How then should the Red Army be built? The creation of the army of the revolution, the army of the working class and the poor peasants – this is the task we have been set by the nature of October’s seizure of power. This is why, after the reservations expressed in Comrades Podvoisky and Trotsky’s famous statements on compulsory education in military arts [4], we can only commend the decision by the government of workers and peasants to educate only the workers and poor peasants. If Martov sees this as a concession to the “Bukharinite fraction”, the left wing of the Bolshevik Party, if he thinks that this concession does not change anything about the essence of the nascent army, this only proves that this old Menshevik-Internationalist leader has shed the last remains of his Marxist baggage after being welcomed back into the “Dan family”. [5]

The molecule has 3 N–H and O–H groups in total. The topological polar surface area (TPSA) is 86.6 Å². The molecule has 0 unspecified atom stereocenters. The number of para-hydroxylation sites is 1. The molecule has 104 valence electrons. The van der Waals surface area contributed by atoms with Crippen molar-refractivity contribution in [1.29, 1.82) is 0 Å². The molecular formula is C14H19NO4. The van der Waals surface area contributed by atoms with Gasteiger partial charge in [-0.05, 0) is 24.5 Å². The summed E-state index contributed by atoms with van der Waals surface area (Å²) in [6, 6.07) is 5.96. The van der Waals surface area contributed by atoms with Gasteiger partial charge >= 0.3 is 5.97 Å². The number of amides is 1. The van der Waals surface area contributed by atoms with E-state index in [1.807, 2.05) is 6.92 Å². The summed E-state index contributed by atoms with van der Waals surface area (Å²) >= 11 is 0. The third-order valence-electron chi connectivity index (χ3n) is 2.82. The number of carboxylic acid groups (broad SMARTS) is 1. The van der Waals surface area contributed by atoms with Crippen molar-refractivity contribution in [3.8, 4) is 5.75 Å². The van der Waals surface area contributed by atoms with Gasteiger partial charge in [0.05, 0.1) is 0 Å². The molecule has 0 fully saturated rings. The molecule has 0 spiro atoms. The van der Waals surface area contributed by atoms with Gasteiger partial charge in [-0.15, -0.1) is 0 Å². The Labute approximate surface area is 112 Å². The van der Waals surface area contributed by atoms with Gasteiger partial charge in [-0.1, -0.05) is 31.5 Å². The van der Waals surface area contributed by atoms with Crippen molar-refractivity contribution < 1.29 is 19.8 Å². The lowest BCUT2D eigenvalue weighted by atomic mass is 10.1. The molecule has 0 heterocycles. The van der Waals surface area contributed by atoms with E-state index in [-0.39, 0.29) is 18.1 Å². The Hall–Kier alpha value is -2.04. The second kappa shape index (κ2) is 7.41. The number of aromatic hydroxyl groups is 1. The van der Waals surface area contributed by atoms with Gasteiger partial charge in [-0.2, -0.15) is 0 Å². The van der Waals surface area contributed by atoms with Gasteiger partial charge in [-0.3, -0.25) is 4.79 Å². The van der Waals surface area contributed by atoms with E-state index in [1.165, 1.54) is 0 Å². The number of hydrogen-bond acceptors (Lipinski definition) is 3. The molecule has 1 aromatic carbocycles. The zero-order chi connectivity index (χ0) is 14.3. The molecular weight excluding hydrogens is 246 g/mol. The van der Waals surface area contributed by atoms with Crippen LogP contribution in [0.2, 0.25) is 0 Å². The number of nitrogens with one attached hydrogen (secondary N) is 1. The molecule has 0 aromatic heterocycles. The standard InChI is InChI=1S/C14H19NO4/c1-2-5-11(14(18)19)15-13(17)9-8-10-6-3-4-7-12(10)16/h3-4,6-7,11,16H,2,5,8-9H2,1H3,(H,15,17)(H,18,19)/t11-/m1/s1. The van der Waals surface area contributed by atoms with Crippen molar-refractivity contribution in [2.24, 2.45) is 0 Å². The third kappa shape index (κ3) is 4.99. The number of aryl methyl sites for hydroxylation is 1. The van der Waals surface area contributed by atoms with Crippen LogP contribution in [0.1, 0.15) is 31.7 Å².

An army which would tolerate in its ranks the bourgeoisie, and, subsequently, the petty bourgeoisie masses opposed to the proletarian revolution, would not be able to fulfil its revolutionary aims. It is not a question of arming a percentage of the proletarian or non-proletarian stratum of the population, but of the role that the bourgeoisie could play given their higher level of intellect compared to that of the workers. The fact is that class conflict would divide the army, destroying its internal relations and, consequently, the source of its strength – the consciousness of the common goal uniting all the soldiers.